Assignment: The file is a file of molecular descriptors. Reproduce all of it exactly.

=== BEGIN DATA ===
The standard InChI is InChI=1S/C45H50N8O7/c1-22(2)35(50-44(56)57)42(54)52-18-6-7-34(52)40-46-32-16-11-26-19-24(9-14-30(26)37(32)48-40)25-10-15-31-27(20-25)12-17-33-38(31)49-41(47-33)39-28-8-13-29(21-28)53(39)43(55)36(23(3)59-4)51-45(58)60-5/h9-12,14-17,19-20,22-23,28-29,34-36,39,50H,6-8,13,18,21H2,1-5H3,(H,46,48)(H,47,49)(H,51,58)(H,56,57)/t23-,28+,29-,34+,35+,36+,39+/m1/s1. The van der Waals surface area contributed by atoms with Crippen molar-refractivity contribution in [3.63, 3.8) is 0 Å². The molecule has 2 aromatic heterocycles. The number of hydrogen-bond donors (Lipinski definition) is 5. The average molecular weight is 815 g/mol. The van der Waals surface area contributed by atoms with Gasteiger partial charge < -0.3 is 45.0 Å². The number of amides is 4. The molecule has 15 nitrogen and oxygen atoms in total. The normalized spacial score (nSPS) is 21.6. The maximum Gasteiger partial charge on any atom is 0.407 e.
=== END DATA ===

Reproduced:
The standard InChI is InChI=1S/C45H50N8O7/c1-22(2)35(50-44(56)57)42(54)52-18-6-7-34(52)40-46-32-16-11-26-19-24(9-14-30(26)37(32)48-40)25-10-15-31-27(20-25)12-17-33-38(31)49-41(47-33)39-28-8-13-29(21-28)53(39)43(55)36(23(3)59-4)51-45(58)60-5/h9-12,14-17,19-20,22-23,28-29,34-36,39,50H,6-8,13,18,21H2,1-5H3,(H,46,48)(H,47,49)(H,51,58)(H,56,57)/t23-,28+,29-,34+,35+,36+,39+/m1/s1. The van der Waals surface area contributed by atoms with Crippen molar-refractivity contribution in [3.63, 3.8) is 0 Å². The molecule has 2 aromatic heterocycles. The number of hydrogen-bond donors (Lipinski definition) is 5. The average molecular weight is 815 g/mol. The van der Waals surface area contributed by atoms with Gasteiger partial charge < -0.3 is 45.0 Å². The number of amides is 4. The molecule has 15 nitrogen and oxygen atoms in total. The normalized spacial score (nSPS) is 21.6. The maximum Gasteiger partial charge on any atom is 0.407 e.